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October 3, 1968


Maurice Wahl, J.

Author: Wahl

 The plaintiff herein seeks to recover from American Express Company, First National City Bank, and Cook's Travel Service the sum of $760. Between 1954 and 1966 the plaintiff purchased numerous travelers checks from each of these companies. On March 19, 1968, it is claimed that a number of travelers checks remained uncashed. The plaintiff kept no records of the exact dates of the purchases, or the specific amount purchased from each company, or of the serial numbers of the travelers checks in question.

Plaintiff alleges that on the evening of March 19, 1968, his law offices were burglarized and $1,140 in travelers checks were taken from his office safe. After the burglary the plaintiff notified the respective companies of the alleged loss, seeking reimbursement for the stolen checks. A refund of $380 was subsequently made by American Express Company, leaving a balance of $760 outstanding.

It is claimed by the plaintiff that the travelers checks were originally purchased in denominations of $10 and $20 and that the purchases were made in cash. Plaintiff also has specified the branch offices of the respective companies where the purchases were made.

At this stage in the proceeding, plaintiff has noticed the respective defendants for examination before trial to be conducted on separate days. He has demanded that the defendants produce at the time of the examination the following records: (1) all records directly or indirectly connected to the transactions between the plaintiff and said defendant, between the years 1954 and 1968; (2) records of all checks sold by defendants in the Borough of Manhattan and all checks cashed and honored between the years 1954 and 1968; and (3) all written material disseminated or issued by said defendants in connection with and for the purpose of inducing the public at large and the plaintiff to enter into a contract to purchase the checks from said defendants.

Each defendant herein has moved separately for a protective order against the projected examination before trial of themselves under the notices served upon defendants for each of their examinations before trial.

A careful review of each of the moving papers readily reveals a pattern of similarity of approach, viz., that unless plaintiff furnishes each defendant with minute and exact dates of purchase and serial numbers of the checks, then defendants by this procedural device of a protective order could in absence of such compliance by a purchaser of such checks deprive the plaintiff of the right of recovery.

How many purchasers of such checks are really advised and thus put on notice of the conditions imposed by the sellers thereof, that in the event of loss, exact dates, serial numbers and other such precise and detailed information is a condition precedent, as defendants would like it to be, for a recovery?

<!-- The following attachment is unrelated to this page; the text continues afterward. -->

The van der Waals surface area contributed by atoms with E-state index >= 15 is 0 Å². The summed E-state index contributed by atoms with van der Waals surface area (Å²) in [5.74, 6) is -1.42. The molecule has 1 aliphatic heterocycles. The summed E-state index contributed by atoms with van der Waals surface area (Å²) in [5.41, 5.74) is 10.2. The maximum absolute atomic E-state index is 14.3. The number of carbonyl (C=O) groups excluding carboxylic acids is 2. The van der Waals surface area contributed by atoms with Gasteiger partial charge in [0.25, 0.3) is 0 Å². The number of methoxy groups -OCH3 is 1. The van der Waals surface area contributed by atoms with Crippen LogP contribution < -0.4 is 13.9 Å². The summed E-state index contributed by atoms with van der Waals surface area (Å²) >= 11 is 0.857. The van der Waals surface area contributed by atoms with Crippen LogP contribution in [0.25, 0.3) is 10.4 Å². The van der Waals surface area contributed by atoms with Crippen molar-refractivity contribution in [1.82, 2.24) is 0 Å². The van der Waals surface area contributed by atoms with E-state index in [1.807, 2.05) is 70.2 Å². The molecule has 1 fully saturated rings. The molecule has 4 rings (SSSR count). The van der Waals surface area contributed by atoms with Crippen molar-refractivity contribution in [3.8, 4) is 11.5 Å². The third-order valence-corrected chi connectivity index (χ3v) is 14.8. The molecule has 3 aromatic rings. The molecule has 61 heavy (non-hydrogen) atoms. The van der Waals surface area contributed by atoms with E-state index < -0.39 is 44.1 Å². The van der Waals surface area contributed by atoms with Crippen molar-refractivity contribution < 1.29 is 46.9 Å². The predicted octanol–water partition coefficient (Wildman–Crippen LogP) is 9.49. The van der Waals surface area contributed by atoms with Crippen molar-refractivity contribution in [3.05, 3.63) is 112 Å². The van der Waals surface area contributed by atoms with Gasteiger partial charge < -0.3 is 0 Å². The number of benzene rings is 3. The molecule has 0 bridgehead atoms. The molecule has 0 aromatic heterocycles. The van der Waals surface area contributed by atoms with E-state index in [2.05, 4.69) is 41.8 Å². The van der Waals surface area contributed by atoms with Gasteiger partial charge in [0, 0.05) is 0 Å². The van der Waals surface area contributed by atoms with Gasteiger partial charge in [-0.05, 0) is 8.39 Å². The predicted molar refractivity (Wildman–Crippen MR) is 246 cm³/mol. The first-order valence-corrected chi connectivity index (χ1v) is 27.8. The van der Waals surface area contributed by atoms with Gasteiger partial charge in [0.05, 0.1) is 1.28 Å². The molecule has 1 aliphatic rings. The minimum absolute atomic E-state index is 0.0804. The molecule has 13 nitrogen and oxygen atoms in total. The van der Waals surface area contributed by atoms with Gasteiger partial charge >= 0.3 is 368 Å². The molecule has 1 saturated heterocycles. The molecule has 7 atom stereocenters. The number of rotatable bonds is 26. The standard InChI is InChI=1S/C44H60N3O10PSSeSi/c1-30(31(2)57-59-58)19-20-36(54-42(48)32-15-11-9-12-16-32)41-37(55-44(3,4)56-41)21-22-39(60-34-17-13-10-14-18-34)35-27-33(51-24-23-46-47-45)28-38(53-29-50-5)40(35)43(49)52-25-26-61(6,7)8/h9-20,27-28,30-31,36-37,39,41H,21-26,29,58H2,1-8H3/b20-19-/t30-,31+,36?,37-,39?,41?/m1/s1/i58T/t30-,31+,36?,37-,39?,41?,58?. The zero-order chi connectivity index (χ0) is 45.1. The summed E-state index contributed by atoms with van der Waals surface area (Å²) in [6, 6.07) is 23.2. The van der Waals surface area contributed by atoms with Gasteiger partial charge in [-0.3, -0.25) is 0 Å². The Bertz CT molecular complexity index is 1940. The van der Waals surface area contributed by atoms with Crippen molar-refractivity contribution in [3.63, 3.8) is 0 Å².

The standard of measure to be used is the skill, knowledge and sophistication of the usual everyday man -- not of an expert accountant nor data-keeping automation.

In order to induce the purchase of vast amounts of these types of currency medium, defendants have engaged in extensive advertising in all media of their product, to wit, travelers checks. Travel brochures, folders, newspaper and periodical advertisements and other forms of invitations are extended to buyers, that for a fee, defendants would safeguard such purchasers' funds against the risks of loss, theft or forgery, and other grounds. Many of the advertisements emphasize immediate payment of the loss without indicating the need of supplying the serial numbers, exact date of purchase and other fine details.

Examination of the pleadings here readily reveals that issues are present which plaintiff must prove in order to establish his cause of action.

The liberal and extensive use of the discovery and disclosure procedures of the CPLR was enacted to make the archaic and ancient preciseness in the wilderness of litigation a condemned procedure. Both sides are afforded a liberality of disclosure so that a cause may be fairly and honestly tried on the merits. Technicalities are discarded.

Furthermore, the mere fact that special defenses are pleaded, i.e., limitation of time, does not admit of the curtailment of the disclosure device. Inter alia, the question raised thereby is, when did plaintiff's cause of action arise?

Defendant Cook's motion stresses the proposition that an alleged condition precedent, viz., the supplying of the specific information by plaintiff would obviate the examination before trial. To state the proposition is to demonstrate its sophistry. Likewise such is First National City Bank's position and that of American Express Company, and all three complain that their respective examinations before trial are scheduled for separate days. The court deems such positions frivolous.